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 21 
 on: January 13, 2019, 09:59:02 PM 
Started by owk9688 - Last post by phth
The rate depends on the pKa and the nature of the electrophile. The dimethyl sulfate can react in two positions making it faster even though the pka's are different, and solvent effects play a role in the reactions.

 22 
 on: January 13, 2019, 09:25:26 PM 
Started by ostudent - Last post by Irlanur
The argument is a bit hand-waving, but one can argue than in order to be fluoresecent, the light energy that was taken up also has to be released via a radiative process. If a molecule has a lot of vibrational degrees of freedom, i.e. if it can wiggle a lot, most energy will be released as heat, not as visible light.

 23 
 on: January 13, 2019, 07:41:33 PM 
Started by ostudent - Last post by ostudent
See attachment for problem.

In this question, I am confused about the effect of rigidity on effects of UV radiation.
I agree that C is the answer because it is the most highly conjugated. However, why does C being "the most rigid due to its fused aromatic ring system" make it more likely to have intense yellow fluorescence. Can this be explained?

 24 
 on: January 13, 2019, 05:22:00 PM 
Started by bootlegengineer - Last post by billnotgatez
topic locked
See forum rules

 25 
 on: January 13, 2019, 02:53:53 PM 
Started by Richard Jeong - Last post by Richard Jeong
TiCl4 is a strong Lewis acid but easily reducible to TiCl3.
Zn powder is an effective reducing agent.
Mg powder or chips can easily form organometallic compounds via an intermediate, free radical step.
Thus:
1). Study carefully the mechanisms of McMurry coupling, Pinacol coupling and Clemmensen reduction and see what is the role of the above metals, therein.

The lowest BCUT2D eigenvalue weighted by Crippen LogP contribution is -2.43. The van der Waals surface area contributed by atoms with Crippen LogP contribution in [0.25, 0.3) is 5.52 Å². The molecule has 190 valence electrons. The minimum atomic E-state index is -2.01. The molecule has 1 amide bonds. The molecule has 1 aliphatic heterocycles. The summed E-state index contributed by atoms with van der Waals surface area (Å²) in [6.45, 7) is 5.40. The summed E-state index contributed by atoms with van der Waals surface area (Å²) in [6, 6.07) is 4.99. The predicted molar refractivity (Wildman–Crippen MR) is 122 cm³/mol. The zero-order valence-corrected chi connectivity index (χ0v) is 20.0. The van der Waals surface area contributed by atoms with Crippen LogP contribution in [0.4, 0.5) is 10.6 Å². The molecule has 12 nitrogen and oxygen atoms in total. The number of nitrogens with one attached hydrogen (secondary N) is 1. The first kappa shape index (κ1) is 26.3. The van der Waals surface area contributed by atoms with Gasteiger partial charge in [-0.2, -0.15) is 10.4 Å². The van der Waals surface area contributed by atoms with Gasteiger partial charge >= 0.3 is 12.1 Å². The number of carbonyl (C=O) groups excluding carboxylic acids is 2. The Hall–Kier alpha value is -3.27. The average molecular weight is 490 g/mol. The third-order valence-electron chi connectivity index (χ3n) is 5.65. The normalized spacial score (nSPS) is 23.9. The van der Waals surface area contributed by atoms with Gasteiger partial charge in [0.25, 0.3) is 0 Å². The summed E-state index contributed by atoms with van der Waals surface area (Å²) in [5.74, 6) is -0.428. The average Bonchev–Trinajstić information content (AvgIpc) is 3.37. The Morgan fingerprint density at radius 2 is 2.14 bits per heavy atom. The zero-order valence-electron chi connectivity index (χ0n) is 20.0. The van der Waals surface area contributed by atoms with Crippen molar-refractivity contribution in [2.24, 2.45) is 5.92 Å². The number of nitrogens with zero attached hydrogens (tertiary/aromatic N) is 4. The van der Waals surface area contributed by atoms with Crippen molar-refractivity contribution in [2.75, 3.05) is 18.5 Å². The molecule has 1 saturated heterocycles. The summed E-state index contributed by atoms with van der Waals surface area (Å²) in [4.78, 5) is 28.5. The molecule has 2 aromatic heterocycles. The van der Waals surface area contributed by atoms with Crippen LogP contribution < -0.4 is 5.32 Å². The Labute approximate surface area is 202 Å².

2). Search for alternative metals and/or their salts that have similar properties with Zn and TiCl4 and which could replace them (say Sn and ZrCl4, respectively?).
Hint: Firstly, check their neighbors in the periodic table, before searching for more exotic metals like lanthanides and actinides.
Good Luck!

That would help a lot! Thanks!
By the way, my professor and group are currently working with nickel and cobalt. It would take a lot of effort to tell this topic.

 26 
 on: January 13, 2019, 01:48:55 PM 
Started by Shannon Dove - Last post by Enthalpy
Same opinion: a nitro is highly improbable, a trinitro even worse. Extreme detection sensitivity won't suffice. Amino acids were a smaller step away from the reactants used.

But finding an interesting molecule in a big bunch is sensible as a first step before synthesizing it in a practical way. Hence my suggestion with atomic carbon, made more interesting because the synthesis was very little researched and may very well produce molecules still never obtained.

Similarly, you could prepare a wide mix of Grignard reactants, synthesize at once tens of thousands of branched alkanes, and sort out the ones with a wide liquid range. At least the separation on temperature criteria is decently easy. Once you have some drops that stay liquid from -100°C to +180°C, you can apply the more subtle separation and analysis methods. Low-freezing non-flammable alkanes would have commercial applications. Even for pure science, as we can't predict a freezing point, knowing more atypical compounds would help.